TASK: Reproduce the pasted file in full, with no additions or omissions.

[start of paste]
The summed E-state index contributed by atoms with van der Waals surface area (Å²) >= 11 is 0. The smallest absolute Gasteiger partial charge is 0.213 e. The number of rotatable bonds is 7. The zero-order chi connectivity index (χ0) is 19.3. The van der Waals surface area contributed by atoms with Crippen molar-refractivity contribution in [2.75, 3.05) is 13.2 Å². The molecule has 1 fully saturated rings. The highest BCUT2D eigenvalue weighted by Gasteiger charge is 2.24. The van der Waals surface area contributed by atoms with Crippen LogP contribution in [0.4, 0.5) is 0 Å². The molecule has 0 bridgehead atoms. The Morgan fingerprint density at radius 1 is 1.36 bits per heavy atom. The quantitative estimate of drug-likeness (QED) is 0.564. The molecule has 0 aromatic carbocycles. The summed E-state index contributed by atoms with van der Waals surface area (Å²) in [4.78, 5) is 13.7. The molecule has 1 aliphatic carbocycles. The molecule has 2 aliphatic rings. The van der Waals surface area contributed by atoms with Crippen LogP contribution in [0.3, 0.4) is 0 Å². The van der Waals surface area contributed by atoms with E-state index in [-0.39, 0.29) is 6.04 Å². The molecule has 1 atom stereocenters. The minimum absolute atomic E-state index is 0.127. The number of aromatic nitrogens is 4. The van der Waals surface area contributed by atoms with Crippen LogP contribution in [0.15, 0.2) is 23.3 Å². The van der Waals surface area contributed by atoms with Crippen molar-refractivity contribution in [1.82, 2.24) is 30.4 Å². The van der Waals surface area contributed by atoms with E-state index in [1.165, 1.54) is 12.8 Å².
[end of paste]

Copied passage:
The summed E-state index contributed by atoms with van der Waals surface area (Å²) >= 11 is 0. The smallest absolute Gasteiger partial charge is 0.213 e. The number of rotatable bonds is 7. The zero-order chi connectivity index (χ0) is 19.3. The van der Waals surface area contributed by atoms with Crippen molar-refractivity contribution in [2.75, 3.05) is 13.2 Å². The molecule has 1 fully saturated rings. The highest BCUT2D eigenvalue weighted by Gasteiger charge is 2.24. The van der Waals surface area contributed by atoms with Crippen LogP contribution in [0.4, 0.5) is 0 Å². The molecule has 0 bridgehead atoms. The Morgan fingerprint density at radius 1 is 1.36 bits per heavy atom. The quantitative estimate of drug-likeness (QED) is 0.564. The molecule has 0 aromatic carbocycles. The summed E-state index contributed by atoms with van der Waals surface area (Å²) in [4.78, 5) is 13.7. The molecule has 1 aliphatic carbocycles. The molecule has 2 aliphatic rings. The van der Waals surface area contributed by atoms with Crippen LogP contribution in [0.3, 0.4) is 0 Å². The van der Waals surface area contributed by atoms with E-state index in [-0.39, 0.29) is 6.04 Å². The molecule has 1 atom stereocenters. The minimum absolute atomic E-state index is 0.127. The number of aromatic nitrogens is 4. The van der Waals surface area contributed by atoms with Crippen LogP contribution in [0.15, 0.2) is 23.3 Å². The van der Waals surface area contributed by atoms with Crippen molar-refractivity contribution in [1.82, 2.24) is 30.4 Å². The van der Waals surface area contributed by atoms with E-state index in [1.165, 1.54) is 12.8 Å².